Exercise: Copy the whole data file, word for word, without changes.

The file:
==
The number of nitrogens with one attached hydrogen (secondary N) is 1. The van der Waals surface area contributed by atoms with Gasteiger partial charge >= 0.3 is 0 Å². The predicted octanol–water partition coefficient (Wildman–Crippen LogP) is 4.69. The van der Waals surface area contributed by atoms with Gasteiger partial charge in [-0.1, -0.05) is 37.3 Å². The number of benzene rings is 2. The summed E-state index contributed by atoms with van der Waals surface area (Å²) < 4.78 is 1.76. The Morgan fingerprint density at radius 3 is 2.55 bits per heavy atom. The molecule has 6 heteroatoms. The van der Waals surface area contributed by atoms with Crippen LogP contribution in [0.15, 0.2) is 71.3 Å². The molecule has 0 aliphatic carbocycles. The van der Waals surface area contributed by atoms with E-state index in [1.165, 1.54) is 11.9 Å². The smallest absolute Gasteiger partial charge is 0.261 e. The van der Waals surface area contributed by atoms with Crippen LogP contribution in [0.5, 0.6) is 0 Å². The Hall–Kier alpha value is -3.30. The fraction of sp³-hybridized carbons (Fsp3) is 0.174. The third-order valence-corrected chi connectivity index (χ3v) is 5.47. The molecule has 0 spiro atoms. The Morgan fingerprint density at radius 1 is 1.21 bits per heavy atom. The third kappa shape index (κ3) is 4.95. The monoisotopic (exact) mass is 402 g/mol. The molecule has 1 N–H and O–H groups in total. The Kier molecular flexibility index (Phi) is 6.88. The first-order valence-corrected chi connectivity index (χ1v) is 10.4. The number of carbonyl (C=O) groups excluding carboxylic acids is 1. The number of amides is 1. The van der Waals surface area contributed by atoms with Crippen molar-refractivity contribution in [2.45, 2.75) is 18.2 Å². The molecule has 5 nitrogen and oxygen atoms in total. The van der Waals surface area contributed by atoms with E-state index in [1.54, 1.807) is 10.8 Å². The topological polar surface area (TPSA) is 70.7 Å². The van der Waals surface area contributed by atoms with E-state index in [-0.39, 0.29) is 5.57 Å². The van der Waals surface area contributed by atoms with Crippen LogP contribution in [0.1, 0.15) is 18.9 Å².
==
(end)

The number of nitrogens with one attached hydrogen (secondary N) is 1. The van der Waals surface area contributed by atoms with Gasteiger partial charge >= 0.3 is 0 Å². The predicted octanol–water partition coefficient (Wildman–Crippen LogP) is 4.69. The van der Waals surface area contributed by atoms with Gasteiger partial charge in [-0.1, -0.05) is 37.3 Å². The number of benzene rings is 2. The summed E-state index contributed by atoms with van der Waals surface area (Å²) < 4.78 is 1.76. The Morgan fingerprint density at radius 3 is 2.55 bits per heavy atom. The molecule has 6 heteroatoms. The van der Waals surface area contributed by atoms with Crippen LogP contribution in [0.15, 0.2) is 71.3 Å². The molecule has 0 aliphatic carbocycles. The van der Waals surface area contributed by atoms with E-state index in [1.165, 1.54) is 11.9 Å². The smallest absolute Gasteiger partial charge is 0.261 e. The van der Waals surface area contributed by atoms with Crippen LogP contribution in [0.5, 0.6) is 0 Å². The Hall–Kier alpha value is -3.30. The fraction of sp³-hybridized carbons (Fsp3) is 0.174. The third-order valence-corrected chi connectivity index (χ3v) is 5.47. The molecule has 0 spiro atoms. The Morgan fingerprint density at radius 1 is 1.21 bits per heavy atom. The third kappa shape index (κ3) is 4.95. The monoisotopic (exact) mass is 402 g/mol. The molecule has 1 N–H and O–H groups in total. The Kier molecular flexibility index (Phi) is 6.88. The first-order valence-corrected chi connectivity index (χ1v) is 10.4. The number of carbonyl (C=O) groups excluding carboxylic acids is 1. The number of amides is 1. The van der Waals surface area contributed by atoms with Crippen molar-refractivity contribution in [2.45, 2.75) is 18.2 Å². The molecule has 5 nitrogen and oxygen atoms in total. The van der Waals surface area contributed by atoms with E-state index in [1.54, 1.807) is 10.8 Å². The topological polar surface area (TPSA) is 70.7 Å². The van der Waals surface area contributed by atoms with E-state index in [-0.39, 0.29) is 5.57 Å². The van der Waals surface area contributed by atoms with Crippen LogP contribution in [0.1, 0.15) is 18.9 Å².